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The Dartmouth
May 30, 2024 | Latest Issue
The Dartmouth

Doctor talks on suicide

Suicide ranks as the second leading cause of death for 15 to 19 year olds. Within the next 24 hours, 1439 teenagers will attempt to kill themselves.

Dr. Steven Atkins, a psychiatrist at Dartmouth Medical School, used these statistics near the beginning of a talk at Sigma Nu fraternity last night to emphasize just how common suicides are among college-age students.

The talk was held in memory of Sigma Nu member Daryl Richmond '04, who committed suicide at home in Reno, Nev., on Feb. 19.

Atkins listed common risk factors for suicide, gave advice to students on how to counsel potentially suicidal friends and noted some "protective factors" that help keep individuals from being consumed by depression.

His talk was peppered with anecdotes, including stories about Atkins' childhood in the South and his work at Ground Zero after the Sept. 11 attacks.

Above all, he encouraged students to listen carefully to depressed friends.

Atkins compared listening to fishing. Making a friend try to feel better too quickly is equivalent to moving around too much when fishing, but effective listeners will stand still and steady, as do the most disciplined fishermen.

Similarly, he pushed students suffering from feelings of depression to reach out to those closest to them. He noted that it is particularly unfortunate that males in our culture are discouraged from expressing emotions other than silliness, anger or aggression.

Whether or not someone has made a past suicide attempt is the strongest predictor of eventual suicide, Atkins said.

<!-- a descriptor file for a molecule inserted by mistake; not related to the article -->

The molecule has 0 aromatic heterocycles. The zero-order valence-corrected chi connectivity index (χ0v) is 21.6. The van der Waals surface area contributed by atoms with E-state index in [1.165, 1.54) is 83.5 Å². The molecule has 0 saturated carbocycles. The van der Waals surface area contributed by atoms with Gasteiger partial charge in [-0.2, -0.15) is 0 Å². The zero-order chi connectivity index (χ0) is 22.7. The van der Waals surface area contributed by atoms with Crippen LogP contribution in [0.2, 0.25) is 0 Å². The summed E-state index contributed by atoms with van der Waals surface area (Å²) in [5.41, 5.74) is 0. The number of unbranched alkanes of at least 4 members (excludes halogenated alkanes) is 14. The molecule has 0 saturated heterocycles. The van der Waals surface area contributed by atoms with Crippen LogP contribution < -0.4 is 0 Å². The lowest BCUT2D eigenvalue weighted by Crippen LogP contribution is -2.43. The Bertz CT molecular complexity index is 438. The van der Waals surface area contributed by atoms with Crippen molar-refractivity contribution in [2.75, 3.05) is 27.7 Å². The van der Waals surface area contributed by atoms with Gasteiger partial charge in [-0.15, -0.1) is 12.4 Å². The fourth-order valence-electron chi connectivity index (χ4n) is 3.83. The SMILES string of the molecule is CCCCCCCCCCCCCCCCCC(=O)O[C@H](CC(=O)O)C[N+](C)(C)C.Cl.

Common signs of clinical depression include difficulty sleeping, apathy, pervasive feelings of guilt, lethargy and physical agitation.

Discussion after Atkins' presentation centered on the resources available to students suffering from depression.

One female student brought up the problems associated with seeking help at Dartmouth, noting that "the system is not working."

She said that some students go to Dick's House for help but are subsequently sent home on medical leave, lose their blitz accounts and wind up effectively cut off from the Dartmouth community. A few others around the room nodded their heads, seemingly acknowledging the existence of the problem.

Atkins replied that the Dick's House system seemed to him to work fairly well, and that many students are sent home because they are experiencing serious medical problems. Still, he encouraged any students who are concerned about this issue to approach Mark Reed, director of counseling and human development at Dick's House.

Approximately 40 people attended, the vast majority of whom were students. Many in attendance wore Greek letters.